Multispectral imaging is becoming a new powerful tool in a wide range of biological studies by adding spectral, spatial
and temporal dimensions to tissue abnormity and the underlying biological processes. A standard spectral imaging setup
includes two major components, a band pass selection device (such as liquid crystal tunable filter and diffraction grating)
and a scientific-grade monochrome camera. Contemporary multispectral imaging technologies typically use traditional
optical filters e.g., filter wheels, a generalized Lyot filter, an electrically tunable filter, multiple-band pass filters or the
methods of dispersing light, e.g., optic-acoustic crystals. The instrumented systems are bulky, expensive, require
multiple exposures or extensive post-processing to align up multiple images of pure spectral components.
Recently a break-through technology has emerged to instrument multispectral imaging technology into handheld real-time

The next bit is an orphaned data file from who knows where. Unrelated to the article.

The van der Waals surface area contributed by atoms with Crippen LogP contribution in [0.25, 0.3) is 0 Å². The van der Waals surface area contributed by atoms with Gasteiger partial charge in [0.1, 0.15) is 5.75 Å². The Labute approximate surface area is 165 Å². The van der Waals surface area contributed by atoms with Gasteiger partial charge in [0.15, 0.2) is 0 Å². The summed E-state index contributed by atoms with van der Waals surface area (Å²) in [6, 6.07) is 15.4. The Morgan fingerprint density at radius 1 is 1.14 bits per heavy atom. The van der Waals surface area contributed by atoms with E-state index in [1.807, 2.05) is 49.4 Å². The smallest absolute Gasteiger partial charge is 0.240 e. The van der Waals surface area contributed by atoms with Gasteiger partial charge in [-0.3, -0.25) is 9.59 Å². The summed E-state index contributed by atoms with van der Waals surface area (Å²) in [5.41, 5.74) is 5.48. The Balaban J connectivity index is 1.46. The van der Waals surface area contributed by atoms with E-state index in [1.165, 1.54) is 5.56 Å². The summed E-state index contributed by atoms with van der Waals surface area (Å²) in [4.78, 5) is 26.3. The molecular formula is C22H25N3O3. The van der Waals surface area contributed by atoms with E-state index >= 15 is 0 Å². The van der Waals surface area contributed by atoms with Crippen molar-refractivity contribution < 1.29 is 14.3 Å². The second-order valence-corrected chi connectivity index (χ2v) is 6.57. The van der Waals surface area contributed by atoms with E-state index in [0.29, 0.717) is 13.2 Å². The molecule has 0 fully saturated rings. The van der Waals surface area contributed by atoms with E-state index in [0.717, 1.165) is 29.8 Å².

devices using miniaturized filter mosaic containing micro-arrayed multiple channel band-pass optical filters. The
filter mosaic can be directly placed near the focal plane immediately in front of the imaging sensor of an off-shelf
CCD/CMOS camera, with potentially one such micro-filter covers one pixel of the imaging sensor. This paper reveals
the technical details of how such a micro-arrayed multi channel optical filter is fabricated using traditional multi-film
vacuum deposition and the modern micro-lithography technologies. The selection of different coating materials, their
structures and effects to the adhesive forces between film and substrate, the spatial resolution, width of passing band, and
the transmittance of the resulting miniaturized optical filter is discussed.